If anyone can sell the Orange vision it is its CEO. Meeting in his office shortly only a week after the world's largest mobile-maker, Nokia, posted lower-than-expected sales figures suggesting that mobile phone growth may have levelled off, Mr Snook, looking relaxed and confident, says: "The business fundamentals haven't changed, they are excellent. In terms of where the competition is going, where the industry is going, where the revenue potential is going, in terms of the capital appreciation for investors and in terms of ultimate returns.I think [all] this stuff is wonderful." Dressed in jeans and his signature white Mandarin collar shirt with a little Orange logo tag just below the top button,Mr Snook dismisses the sceptics. "I remember in 1984 I went to an industry conference when cellular was just breaking out and people said, 'Oh, this is a white elephant, people are investing too much', and 10 months later it took off like a rocket. It happened again with GSM. People said, 'Oh, its an unknown technology which is more expensive so marginal usage will go down', but it became successful." When Orange launched in the UK in 1994 as the fourth operator, critics wrung their hands, recalls Mr Snook. "We have been through this three times and they want to do it again. I keep wondering how many times does one have to prove it?" So far he has been right and the spectacular growth of the mobile phone business has made him and his shareholders a lot of money.
Today two out of three people in the UK have a mobile phone, in Sweden and Italy the penetration rates are even higher, and Germany and France are catching up fast. But Mr Snook doesn't see wireless slowing down. He predicts penetration rates could quadruple to 300 per cent in the next eight to 10 years. People won't necessarily have three mobile phones, but they will rely on "wire-free" connections for lots of different devices to control all aspects of their life. Mr Snook thinks that by 2003 half of people will use their wireless connection almost exclusively. It will be viewed as a sort of remote control for all kinds of tasks from turning on the heating before you arrive home, to booking airline tickets to organising your digitally-stored music into a playlist and then sending it, wirelessly, of course, to your car stereo. In this future, Mr Snook says, Orange will be at the middle of a value chain that will include everything from voice services to data communications to buying and selling. "We sit at the converged point of all these, so we can make it happen a lot less expensively and in a friendly way and generate a lot of new revenue streams out of it," he says. "Can I prove this today? No. But it's just like the growth of mobile phones seemed self-evident because of what it does for people."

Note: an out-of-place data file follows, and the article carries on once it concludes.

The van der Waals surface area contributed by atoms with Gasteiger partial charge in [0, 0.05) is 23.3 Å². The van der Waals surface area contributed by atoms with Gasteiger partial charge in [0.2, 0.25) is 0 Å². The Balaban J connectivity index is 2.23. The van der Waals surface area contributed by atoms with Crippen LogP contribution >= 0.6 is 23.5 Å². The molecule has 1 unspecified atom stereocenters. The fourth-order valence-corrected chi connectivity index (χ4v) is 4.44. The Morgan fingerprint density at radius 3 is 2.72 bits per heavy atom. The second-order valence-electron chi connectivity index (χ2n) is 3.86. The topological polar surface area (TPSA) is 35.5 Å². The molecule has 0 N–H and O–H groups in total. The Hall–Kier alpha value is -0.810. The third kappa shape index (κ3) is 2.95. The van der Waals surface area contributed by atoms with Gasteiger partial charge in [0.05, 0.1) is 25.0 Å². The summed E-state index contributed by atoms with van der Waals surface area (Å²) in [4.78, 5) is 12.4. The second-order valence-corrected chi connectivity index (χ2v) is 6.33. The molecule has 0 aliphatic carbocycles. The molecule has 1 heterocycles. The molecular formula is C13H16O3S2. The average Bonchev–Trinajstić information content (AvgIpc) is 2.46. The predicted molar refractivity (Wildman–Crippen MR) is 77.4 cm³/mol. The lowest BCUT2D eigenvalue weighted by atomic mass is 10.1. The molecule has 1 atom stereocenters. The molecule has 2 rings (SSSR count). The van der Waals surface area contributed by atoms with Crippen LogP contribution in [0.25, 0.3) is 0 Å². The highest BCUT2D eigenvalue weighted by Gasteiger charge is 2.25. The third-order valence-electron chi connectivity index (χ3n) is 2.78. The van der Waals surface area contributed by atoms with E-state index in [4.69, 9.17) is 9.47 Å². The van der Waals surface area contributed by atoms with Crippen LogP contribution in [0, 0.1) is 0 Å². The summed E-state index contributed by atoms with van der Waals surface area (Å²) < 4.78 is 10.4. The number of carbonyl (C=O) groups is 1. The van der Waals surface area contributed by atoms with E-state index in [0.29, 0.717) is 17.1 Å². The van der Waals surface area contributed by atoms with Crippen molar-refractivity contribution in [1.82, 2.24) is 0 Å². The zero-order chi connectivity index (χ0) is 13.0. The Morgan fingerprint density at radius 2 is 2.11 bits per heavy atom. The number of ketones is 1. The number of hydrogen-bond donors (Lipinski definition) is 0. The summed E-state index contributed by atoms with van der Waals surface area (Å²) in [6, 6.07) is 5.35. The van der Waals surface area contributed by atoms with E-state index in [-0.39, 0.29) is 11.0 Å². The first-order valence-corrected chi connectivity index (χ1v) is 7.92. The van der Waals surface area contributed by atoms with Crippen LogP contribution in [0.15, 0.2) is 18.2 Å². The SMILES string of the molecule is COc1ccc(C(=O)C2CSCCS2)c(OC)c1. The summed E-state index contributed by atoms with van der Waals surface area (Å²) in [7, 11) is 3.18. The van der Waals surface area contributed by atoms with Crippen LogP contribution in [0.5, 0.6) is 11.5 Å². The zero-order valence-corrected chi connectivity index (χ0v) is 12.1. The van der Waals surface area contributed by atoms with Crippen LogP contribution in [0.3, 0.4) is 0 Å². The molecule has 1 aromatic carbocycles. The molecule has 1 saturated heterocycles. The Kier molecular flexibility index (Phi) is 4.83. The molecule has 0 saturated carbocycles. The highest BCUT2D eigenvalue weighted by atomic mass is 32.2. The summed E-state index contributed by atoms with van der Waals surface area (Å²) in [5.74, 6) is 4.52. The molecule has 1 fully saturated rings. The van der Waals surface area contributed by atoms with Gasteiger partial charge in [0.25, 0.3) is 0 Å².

But this bright future may have to be built largely without Mr Snook's help. He is only CEO until the float is completed, after which he steps down in favour of Jean-Francois Pontal, a Frenchman who for several years has been running France Telecom's retail businesses, including overseeing its French mobile division. Mr Snook says he will still be around as a special adviser to Orange, but losing him on a day-to-day operating basis should be viewed negatively by investors. The man to be his replacement is one of Mr Bon's top lieutenants, having worked at French grocery giant, Carrefour, where Mr Bon was CEO, before he came to run France Telecom in 1995. Mr Snook will be a hard act to follow, and Mr Pontal starts with the added liability of speaking only halting English. A Paris-based analyst who knows him says he does not like the limelight, preferring to be in the background. Mr Snook is clearly torn about how the new management structure has played out. After much urging by Mr Bon, Mr Snook had agreed to become chairman of Orange after the IPO until news came that the French government would not waive capital gains fees of some £6bn-£8bn for moving the French mobile business into the UK. "I am convinced that we could have fought that in court and won but while we were doing that we couldn't do the float," he says. Once it was clear Orange would have to become a French company where under local law a chairman has more executive responsibilities than in the UK, Mr Snook decided to step back. "By that time I had met Jean-Francois," he says. "His English wasn't great and I'd love Graham Howe [Orange's long-time CFO] to run the company, but there are so many things to be done at once that it probably will work best if they co-manage." Mr Howe will be deputy CEO as well as CFO of Orange after the IPO.